I woke up on Sunday morning in paradise at a beautiful resort in Santiago on Lake Atitlán. There are 37 volcanoes in Guatemala and three of them dominate the view across the lake. It’s truly spectacular. Take a peek in the video below!
We have been well fed this week, but the lavish abundance at the resort was jarring after the gracious, humble hospitality we experienced up to this point. Don’t get me wrong, this respite was refreshing and restorative – a time of Sabbath in a week of learning, observing, and wondering. But the stay at Jardines accentuated the stark contrasts that make up Guatemala:
Poverty / Abundance
Conflict / Peace
Death / Life
Presence / Disappearance
Despair / Hope
Blemished / Pristine
Catastrophe / Resilience
Deforestation / Restoration
I’m sure my fellow travelers could add to this list.
So, it is with all these things swirling in my mind that we embarked on a trip across the lake (think S.S. Minnow) to Santiago Atitlan.
Once on dry land, we walked up a hill and piled into awaiting tuk tuks, (which I affectionately named Frog and Toad’s Wild Ride), that took us to the Park of Peace – a memorial of the December 2, 1990, massacre of 13 villagers. The citizens were protesting the presence of the army in their community – an army funded by the United States. Our facilitator Emerson related the tragic and disturbing history that led up to this tragedy. I invite readers to study up on this history as it will help inform the immigration conversations for those who would rather root out the causes of migration instead of building walls, both physical and societal. The Park of Peace (Parque de Paz) and Emerson’s presentation were very moving.
We then piled back into the tuk tuks and wound our way to the Church of Saint James the Apostle in Atitlan to learn the story of Father Stanley Francis Rother who was executed in the rectory on July 28, 1981. He became the first U.S.-born martyr and was proclaimed Blessed (beatified) on September 23, 2017, in Oklahoma City. Again, I urge readers to google Father Stanley Rother and learn about this inspirational man – a shepherd who did not run away.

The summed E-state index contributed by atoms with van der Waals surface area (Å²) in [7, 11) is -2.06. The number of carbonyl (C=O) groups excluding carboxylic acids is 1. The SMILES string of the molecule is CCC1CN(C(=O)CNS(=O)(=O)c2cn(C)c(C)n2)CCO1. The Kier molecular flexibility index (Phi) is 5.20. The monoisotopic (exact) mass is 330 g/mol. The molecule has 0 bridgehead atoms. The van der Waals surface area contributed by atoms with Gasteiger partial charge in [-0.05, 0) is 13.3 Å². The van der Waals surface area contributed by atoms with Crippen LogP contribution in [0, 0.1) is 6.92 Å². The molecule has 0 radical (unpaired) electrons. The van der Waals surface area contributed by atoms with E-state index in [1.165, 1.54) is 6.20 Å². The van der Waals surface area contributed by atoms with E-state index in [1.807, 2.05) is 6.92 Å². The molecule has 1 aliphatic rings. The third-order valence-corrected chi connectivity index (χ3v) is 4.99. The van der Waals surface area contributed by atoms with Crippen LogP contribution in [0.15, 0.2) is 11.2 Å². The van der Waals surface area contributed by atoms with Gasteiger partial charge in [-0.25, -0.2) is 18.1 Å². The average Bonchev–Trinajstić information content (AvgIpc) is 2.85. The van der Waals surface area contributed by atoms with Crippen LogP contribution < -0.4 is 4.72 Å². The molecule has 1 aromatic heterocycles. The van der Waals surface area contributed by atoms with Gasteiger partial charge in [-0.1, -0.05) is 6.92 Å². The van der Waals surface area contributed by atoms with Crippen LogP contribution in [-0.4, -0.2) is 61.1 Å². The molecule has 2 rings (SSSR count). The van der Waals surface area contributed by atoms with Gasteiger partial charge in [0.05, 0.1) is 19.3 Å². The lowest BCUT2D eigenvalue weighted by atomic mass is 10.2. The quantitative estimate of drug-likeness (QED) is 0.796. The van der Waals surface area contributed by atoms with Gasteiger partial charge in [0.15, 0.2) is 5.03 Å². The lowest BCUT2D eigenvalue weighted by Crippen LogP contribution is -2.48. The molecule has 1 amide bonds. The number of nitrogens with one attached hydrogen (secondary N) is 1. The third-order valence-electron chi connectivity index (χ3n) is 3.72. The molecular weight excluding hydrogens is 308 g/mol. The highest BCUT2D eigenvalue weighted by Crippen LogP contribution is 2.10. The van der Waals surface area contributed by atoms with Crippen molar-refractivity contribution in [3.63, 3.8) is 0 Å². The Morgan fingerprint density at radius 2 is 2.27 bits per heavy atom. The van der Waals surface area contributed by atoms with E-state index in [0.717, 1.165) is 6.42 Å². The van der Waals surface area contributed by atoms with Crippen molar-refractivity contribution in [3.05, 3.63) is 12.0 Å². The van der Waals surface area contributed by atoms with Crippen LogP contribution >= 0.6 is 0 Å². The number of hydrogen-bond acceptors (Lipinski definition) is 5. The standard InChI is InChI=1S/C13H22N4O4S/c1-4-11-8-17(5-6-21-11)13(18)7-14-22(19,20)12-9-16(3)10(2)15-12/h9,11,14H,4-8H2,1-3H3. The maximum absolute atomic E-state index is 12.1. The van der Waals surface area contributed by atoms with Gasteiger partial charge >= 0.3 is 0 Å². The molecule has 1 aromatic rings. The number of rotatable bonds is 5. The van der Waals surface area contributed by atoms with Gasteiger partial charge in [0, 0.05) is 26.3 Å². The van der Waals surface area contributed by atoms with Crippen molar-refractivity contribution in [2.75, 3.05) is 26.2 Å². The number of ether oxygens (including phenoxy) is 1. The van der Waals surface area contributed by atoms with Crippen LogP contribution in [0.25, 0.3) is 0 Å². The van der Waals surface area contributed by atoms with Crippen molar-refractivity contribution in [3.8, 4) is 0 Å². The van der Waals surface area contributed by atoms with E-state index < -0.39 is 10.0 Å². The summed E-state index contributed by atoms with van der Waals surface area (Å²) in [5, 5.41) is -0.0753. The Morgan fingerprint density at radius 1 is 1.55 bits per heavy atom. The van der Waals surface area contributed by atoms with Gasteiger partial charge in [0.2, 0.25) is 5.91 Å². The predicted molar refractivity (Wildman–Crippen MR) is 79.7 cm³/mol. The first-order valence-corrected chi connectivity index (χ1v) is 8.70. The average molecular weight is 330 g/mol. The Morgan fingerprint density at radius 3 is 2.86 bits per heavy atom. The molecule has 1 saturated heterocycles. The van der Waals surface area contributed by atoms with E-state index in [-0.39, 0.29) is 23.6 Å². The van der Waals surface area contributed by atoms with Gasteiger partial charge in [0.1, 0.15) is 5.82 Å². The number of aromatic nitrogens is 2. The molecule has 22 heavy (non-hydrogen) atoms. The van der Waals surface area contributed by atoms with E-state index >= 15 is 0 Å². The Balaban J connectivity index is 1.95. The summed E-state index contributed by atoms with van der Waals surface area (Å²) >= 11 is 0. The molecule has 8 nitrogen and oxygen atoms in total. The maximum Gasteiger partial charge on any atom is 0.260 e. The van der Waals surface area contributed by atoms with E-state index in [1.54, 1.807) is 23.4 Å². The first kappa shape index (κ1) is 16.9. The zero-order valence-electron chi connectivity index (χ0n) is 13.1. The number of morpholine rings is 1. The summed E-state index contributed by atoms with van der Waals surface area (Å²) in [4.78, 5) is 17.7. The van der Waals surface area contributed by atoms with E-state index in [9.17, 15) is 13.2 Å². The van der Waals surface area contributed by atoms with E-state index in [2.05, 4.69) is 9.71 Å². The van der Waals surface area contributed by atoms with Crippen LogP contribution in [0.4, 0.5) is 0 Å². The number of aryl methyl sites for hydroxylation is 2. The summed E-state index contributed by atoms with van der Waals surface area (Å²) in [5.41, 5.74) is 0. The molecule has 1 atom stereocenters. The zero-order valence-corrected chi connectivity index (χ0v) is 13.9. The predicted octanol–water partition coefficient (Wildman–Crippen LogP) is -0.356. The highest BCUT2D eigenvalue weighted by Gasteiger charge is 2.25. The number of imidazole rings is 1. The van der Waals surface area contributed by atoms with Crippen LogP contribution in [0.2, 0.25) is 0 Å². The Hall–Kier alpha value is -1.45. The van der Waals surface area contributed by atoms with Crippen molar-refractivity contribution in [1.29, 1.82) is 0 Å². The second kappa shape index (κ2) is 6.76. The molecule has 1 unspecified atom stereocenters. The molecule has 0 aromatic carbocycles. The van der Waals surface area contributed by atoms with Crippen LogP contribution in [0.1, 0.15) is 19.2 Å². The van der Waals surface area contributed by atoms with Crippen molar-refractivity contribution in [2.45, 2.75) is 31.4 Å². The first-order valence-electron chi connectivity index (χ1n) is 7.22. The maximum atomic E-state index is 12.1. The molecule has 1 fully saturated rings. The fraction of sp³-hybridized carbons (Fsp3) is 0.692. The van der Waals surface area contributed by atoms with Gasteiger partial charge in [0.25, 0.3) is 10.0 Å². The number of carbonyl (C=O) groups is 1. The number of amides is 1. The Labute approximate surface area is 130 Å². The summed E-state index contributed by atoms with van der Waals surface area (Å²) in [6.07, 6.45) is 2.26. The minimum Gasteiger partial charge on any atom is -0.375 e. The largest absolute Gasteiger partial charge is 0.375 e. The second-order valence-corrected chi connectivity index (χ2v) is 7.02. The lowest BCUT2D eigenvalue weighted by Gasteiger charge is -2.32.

After a morning filled with history lessons, we had a time of shopping and drinking Guatemalan hot chocolate (yum!) before returning to the boat for our ride back to Jardines del Lago – and that list of contrasts still swirling in my mind.
Kaleidoscopes create images using three mirrors, and the images reflected in the other mirrors form the vibrant patterns we behold as we view through the eyepiece (yes, a very simplified description). As we view the contrasts and contradictions through our Guatemalan kaleidoscope, the effect is one of fractured beauty. But let us remember that a feature of kaleidoscopes is that the patterns and shapes shift. I wonder, can the work of the Mam Association and CEDEPCA and the New Castle Presbytery Guatemalan Partnership shift the vision for the future of the people here?
The days I’ve spent with our partners here in Guatemala have me thinking that things are indeed changing, and new and exciting patterns are emerging. The contrasts can be shaken up… rotated with grit and determination to produce a new future. May God take the broken and the beautiful pieces that are Guatemala and create a future where people don’t just survive, but thrive.
~ Nancy Long of Hanover and Covenant Presbyterian Churches